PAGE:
The term Technology can cover a wide range of activities, but a common feature of many of these is identifying a problem, developing it and realising the solution. We must be able to think about what we are trying to achieve in solving problems, so that we can learn to judge both our own and other people’s solutions in a reasoned way.
The Design and Technology course for Year 9 is demanding yet satisfying for the student who is prepared to develop his knowledge and practical skills. For boys who actively take initiative and are highly organised in managing their time and their project, they will find the Year 9 DT course very rewarding.
The course in Year 9 is intended to build on the experience gained in Year 8 so that if the student proceeds to GCSE he will have a sound practical background to enable him to fulfil the requirements to design and make products in resistant materials. For half of the year in Year 9, he will be working on wood based projects and for the other half metal and plastic based projects.
The course will endeavour to improve the communication skills used when problem-solving and to record and show others these ideas clearly. Over the two years, a wide variety of materials will be expected to be used to develop a breadth of knowledge of materials and processes. Solutions to design problems will involve the uses of appropriate materials and technologies.
The design course for GCSE would lead directly to the type of work now being undertaken for our A Level courses, but even for those boys not considering pursuing this at a higher Level, it can offer a wonderful opportunity to give a breadth to their education not available from other subjects, and develop sound practical and problem-solving skills for life.
Design and Technology continues to heavily influence the world around us and will therefore remain an exciting and engaging subject. It draws together skills from a broad range of disciplines including Physics, Mathematics, History and Art, and consequently requires pupils to develop their knowledge and abilities in numerous areas. Whilst there are no prior learning or other requirements for this qualification, it is expected pupils will have studied the subject at GCSE given the fundamental skills and knowledge developed during these years.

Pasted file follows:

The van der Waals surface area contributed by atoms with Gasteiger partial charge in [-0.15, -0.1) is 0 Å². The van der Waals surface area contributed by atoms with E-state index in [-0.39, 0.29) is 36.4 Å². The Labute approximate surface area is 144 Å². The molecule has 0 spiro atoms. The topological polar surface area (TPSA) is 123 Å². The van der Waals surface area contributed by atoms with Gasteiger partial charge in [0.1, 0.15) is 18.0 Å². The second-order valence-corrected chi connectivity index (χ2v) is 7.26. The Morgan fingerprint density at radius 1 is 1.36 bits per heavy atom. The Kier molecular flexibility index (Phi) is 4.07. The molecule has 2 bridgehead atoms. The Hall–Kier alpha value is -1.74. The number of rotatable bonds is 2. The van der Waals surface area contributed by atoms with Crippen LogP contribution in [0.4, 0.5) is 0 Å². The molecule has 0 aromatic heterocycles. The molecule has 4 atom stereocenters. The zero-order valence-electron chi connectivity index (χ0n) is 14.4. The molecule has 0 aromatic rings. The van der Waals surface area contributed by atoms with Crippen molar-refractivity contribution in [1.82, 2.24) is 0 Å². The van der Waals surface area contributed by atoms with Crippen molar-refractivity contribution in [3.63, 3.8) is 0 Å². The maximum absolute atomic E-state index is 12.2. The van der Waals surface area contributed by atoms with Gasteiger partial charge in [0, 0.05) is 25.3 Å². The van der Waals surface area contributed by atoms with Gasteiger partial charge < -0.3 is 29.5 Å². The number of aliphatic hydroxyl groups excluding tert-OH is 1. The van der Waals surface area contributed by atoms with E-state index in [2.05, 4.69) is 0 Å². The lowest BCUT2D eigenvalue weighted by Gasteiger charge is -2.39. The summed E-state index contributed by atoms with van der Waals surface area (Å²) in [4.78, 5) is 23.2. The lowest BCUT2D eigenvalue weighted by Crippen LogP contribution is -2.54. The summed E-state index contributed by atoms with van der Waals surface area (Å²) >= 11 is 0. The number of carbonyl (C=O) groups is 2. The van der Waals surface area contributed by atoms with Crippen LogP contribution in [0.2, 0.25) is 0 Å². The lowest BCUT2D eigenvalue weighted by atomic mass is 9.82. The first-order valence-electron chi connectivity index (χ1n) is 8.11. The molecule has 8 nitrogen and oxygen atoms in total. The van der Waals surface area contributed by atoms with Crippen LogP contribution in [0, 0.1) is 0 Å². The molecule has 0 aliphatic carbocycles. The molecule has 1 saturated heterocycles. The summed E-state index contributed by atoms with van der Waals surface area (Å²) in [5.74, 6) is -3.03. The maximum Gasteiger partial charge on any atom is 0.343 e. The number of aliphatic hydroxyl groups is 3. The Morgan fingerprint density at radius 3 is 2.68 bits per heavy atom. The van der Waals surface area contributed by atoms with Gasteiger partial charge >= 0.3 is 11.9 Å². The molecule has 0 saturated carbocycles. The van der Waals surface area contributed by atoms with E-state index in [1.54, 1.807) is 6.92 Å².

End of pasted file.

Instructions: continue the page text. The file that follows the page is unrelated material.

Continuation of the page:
As part of the course, the pupils will learn a wealth of skills and will experience various opportunities. The Department is very well equipped to help the pupils realise their ideas. We have specific wood and metal workshops, which have a wealth of tools and equipment including centre lathes and a milling machine. We also have a CNC microrouter and laser cutter. The Department features a 3D printer, which the pupils are encouraged to use. Alongside the workshops, we have two computer suites which feature the modelling software, Solidworks. This is heavily used in industry and this educational addition enables pupils to develop their skills in this area.
The Department offers a range of extra-curricular activities that Sixth Form pupils are encouraged to participate in. These include the GreenPower Go-Kart challenge and motorsport enrichment on a Thursday afternoon and a range of STEM competitions. These activities are often drawn upon in university applications to describe how the pupils have utilised their Design and Technology skills.
Due to the nature of the subject, the course is very demanding in terms of time and pupils should be expected to spend some of their free time within the Department.